Friday 6 April 2012

D-Day Museum

I took last Friday off work so that my Brother-in-Law and I could make a full weekend of our trip to Bovington for Tiger Day. On the Friday we drove to Portsmouth to visit the D-Day Museum. Afterwards we drove on to Lepe on the edge of the New Forest to see where some of the Mulberry harbours were built and where many troops were embarked prior to the invasion. I've been here before but this time I had more time, better light and a better camera to record the visit.

We set off early, had breakfast en-route and arrive just before the museum opened. It was a beautiful sunny morning and the area was very quite which meant we could explore and photograph the guardian vehicles outside without holiday goers getting in the way. The museum has a Sherman 'Grizzley' (a Canadian tank built under licence) and a Churchill 'Crocodile' flame thrower tank outside. Both vehicles are in good condition although it was rather sad to see that neither had escaped being daubed with graffiti, albeit a small amount.

There are also several memorials by the roadside which had thankfully escaped vandalism. Most impressive was a tall bronze statue dedicated to Montgomery and a more subdued one of a seated soldier and dedicated to all those that lost their lives in the Second World War.

The first thing we went to look at in the museum was the Overlord Embroidery. This is the centrepiece of the museum and is the D-Day equivalent of the Bayeux Tapestry, tracing the Overlord story from its beginnings in 1940 through to victory in Normandy in 1944. It was commissioned by Lord Dulverton is 272 feet long and took the Royal School of needlework five years to complete. Being a gamer and a tread-head I'm not generally into needlework (as you might expect) but I have to say I was very impressed with this huge tapestry. The detail is quite spectacular with each panel telling a specific part of the story.

One of the things we found particularly interesting was the preponderance of information, designs and models associated with the building of the Mulberry Harbours. We were planning on visiting one of the sites of their construction at Lepe later in the day so this was especially relevant to our days activities. Its not until you see the plans and then visit the building sites that you begin to realise the scale of the undertaking.

I had hoped that we would be able to visit Southwick House later in the day as well. This was the home of SHAEF in the run-up to D-Day and was where Eisenhower and his military commanders made the fateful decision to take advantage of a slight break in the bad weather and proceed with the invasion. This is also the site of the D-Day Wall Map which still exists and is available to view by prior arrangement. I had tried to get in contact with the Royal Military Police Museum which are also on the site to arrange such a visit but they never got back to me. I will try again and hopefully I can plan a visit at some later date.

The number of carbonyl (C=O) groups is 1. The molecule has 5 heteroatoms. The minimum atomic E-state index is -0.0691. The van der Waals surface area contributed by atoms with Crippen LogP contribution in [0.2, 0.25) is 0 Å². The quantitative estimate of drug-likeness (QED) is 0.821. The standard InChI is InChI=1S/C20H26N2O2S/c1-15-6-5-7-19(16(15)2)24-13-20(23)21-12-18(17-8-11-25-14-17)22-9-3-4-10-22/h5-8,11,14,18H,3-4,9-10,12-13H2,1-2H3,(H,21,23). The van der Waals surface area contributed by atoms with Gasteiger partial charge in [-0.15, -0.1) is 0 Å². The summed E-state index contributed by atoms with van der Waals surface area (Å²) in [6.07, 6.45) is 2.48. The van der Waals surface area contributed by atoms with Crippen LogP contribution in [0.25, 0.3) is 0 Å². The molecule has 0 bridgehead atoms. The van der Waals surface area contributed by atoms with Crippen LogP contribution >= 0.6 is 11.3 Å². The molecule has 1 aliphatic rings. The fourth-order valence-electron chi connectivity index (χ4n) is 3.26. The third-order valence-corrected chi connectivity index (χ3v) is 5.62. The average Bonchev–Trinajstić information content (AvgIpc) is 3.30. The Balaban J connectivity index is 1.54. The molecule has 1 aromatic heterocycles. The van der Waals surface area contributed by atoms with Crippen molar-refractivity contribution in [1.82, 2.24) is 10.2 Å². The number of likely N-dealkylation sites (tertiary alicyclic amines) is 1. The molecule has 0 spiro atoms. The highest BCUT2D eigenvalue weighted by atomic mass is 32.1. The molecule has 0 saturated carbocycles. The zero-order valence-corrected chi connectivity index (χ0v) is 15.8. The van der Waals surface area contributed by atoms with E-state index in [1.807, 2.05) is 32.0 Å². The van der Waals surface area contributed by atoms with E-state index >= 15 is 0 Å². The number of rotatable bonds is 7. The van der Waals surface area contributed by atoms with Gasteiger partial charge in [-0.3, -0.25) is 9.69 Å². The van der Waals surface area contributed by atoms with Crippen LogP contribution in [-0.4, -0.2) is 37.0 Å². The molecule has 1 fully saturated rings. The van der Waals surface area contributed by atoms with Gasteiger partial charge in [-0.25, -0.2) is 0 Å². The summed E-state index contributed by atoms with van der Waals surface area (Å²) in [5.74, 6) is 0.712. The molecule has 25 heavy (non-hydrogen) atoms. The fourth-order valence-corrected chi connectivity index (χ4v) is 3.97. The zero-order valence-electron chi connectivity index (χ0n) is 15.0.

As well as lots of interesting artefact's associated with the invasion and a small selection of vehicles, there were also several interesting model dioramas.

We stayed in the museum for about three hours then had a quick bite to lunch before taking the hours drive further down the coast to Lepe (on the Hamble Penninsular west of Southampton). This tied in nicely with our earlier visit to the museum as this was one of many places where troops and vehicles were embarked.

Before heading off to our hotel in Bere Regis (10 minutes from the Tank Museum) we were also able to sneak in a quick visit to the now abandoned airfield of Beaulieu. It started life as RAF Beaulieu in 1942 but later became USAAF Station 408 for the Ninth Air force. During the war it was used as a bomber and fighter airfield and afterwards for experimental work before it was closed in 1959. Most of the concrete runways were removed and much of the area has now been restored to heathland.

I think you'll agree we packed a lot in on the the Friday! By the time we had arrived at our hotel and had dinner we knackered but geared up for the following morning and our part in Tiger Day. Here's a slideshow of all our pictures from the museum.


  1. Excellent!!! There are some fantastic pics here Lee, nice one!!!!

  2. An absolutely fabulous weekend by all accounts; more great photographs Sir.

  3. I used to live just down the road from the Museum and it was a favourite of mine too. I also used to visit HMS DRYAD very regularly, and the Wardroom (Navy speak for Officers Mess) was in Southwick House. I spent many a moment enjoying a beer and soaking up that wall map

  4. Great report Lee. Love the photos.

  5. Nice report Lee. I agree wholehearted about the needle work, and I found the movie to be a bust.

    When I was there two years ago I was with a number of Canadian Officers and the first thing I noted on arrival was the Canadian flag was upside done.

    As you can well imagine I pointed this straight out to the Canuks who almost stormed the lobby just like the beaches on the 6th of June.

    Good times.


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